The 40ft medieval well hidden underneath a Preston gin bar
Written by Skywave Radio News on July 15, 2020
A gin bar in Preston is said to be steeped in history after a medieval well was uncovered beneath its cellar.
Owners of Plau, a restored gin and beer house on Friargate, discovered the 43 foot well whilst undergoing renovation before opening in 2018.
The building, which was originally built in 1668 as a butcher’s shop, was formerly converted into a pub named The Plough Inn but later closed in 1913.
The pub reopened as gin bar Plau in September 2018 and was the first trading the building has had in 105 years.
During renovation in May 2018, Plau’s owners stumbled across the well half a metre beneath the cellar floor which uncovered Preston’s medieval roots.
Co-owner Jeremy Rowlands and his team have since restored it back to its former glory.
“We know that its a very old well and pre-dates the building. It goes back to at least the 1600s and is potentially older still,” he said.
“It is fantastic to find such a piece of Preston history. It is easy to forget that Preston dates back more than 1000 years, but so little visual history remains from pre-industrial days.”
In the months during the restoration, the well was excavated below the water table to a depth of 43 foot.
The large, stone well was found to be built with excellent quality for such a structure which suggested it was built by a an individual or organisation of high status.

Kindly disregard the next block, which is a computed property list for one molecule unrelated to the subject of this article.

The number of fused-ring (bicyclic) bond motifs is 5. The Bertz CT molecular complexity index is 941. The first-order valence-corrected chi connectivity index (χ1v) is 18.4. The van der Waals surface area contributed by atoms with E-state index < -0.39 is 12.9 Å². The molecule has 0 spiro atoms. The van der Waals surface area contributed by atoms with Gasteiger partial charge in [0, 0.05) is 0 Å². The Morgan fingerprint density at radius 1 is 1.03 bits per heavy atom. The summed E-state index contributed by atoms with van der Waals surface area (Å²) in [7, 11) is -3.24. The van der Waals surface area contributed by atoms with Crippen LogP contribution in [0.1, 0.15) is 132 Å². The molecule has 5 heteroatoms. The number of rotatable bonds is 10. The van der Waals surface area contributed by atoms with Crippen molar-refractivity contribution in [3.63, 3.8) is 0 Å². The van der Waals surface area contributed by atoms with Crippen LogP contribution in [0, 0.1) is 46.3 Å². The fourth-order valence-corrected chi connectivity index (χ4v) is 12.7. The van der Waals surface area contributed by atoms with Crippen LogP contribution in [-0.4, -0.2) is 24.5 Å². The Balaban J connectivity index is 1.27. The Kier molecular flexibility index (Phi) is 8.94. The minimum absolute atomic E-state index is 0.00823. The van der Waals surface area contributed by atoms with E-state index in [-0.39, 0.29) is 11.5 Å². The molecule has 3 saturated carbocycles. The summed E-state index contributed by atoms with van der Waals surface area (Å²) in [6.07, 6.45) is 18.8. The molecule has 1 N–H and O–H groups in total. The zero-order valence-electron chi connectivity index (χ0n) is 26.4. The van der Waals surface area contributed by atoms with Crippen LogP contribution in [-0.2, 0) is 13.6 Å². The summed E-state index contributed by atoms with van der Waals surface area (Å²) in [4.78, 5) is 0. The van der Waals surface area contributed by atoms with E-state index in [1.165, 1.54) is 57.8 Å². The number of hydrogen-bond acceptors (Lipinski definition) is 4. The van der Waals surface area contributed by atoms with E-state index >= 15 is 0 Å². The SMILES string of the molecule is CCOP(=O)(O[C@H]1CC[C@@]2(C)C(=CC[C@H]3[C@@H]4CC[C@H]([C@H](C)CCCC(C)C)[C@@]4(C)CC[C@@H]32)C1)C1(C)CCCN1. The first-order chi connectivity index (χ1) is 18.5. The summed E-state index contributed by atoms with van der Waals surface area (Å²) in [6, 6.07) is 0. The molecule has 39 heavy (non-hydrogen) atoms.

There are foot holes carved into the walls to allow the climbing of the well.
In the first six feet the team removed a large amount of pottery and clay pipes along with a number of items found dating back to the 1850s through their inscriptions.
The well has been identified as being almost certainly of medieval origins built between 1100 and 1600.
In April this year Plau took home the ‘Conversion Award’ in CAMRA’s prestigious Pub Design Awards.
The awards, held in conjunction with Historic England, celebrates exceptional pubs across the country that have undergone conversion or conservation work, or are newly built.
“Eventually it would be great to light the well and have a glass walkway across it. It would also be nice to explore the possibility of using the well for its original purpose and supply water for various uses within the gin bar,” Jeremy said.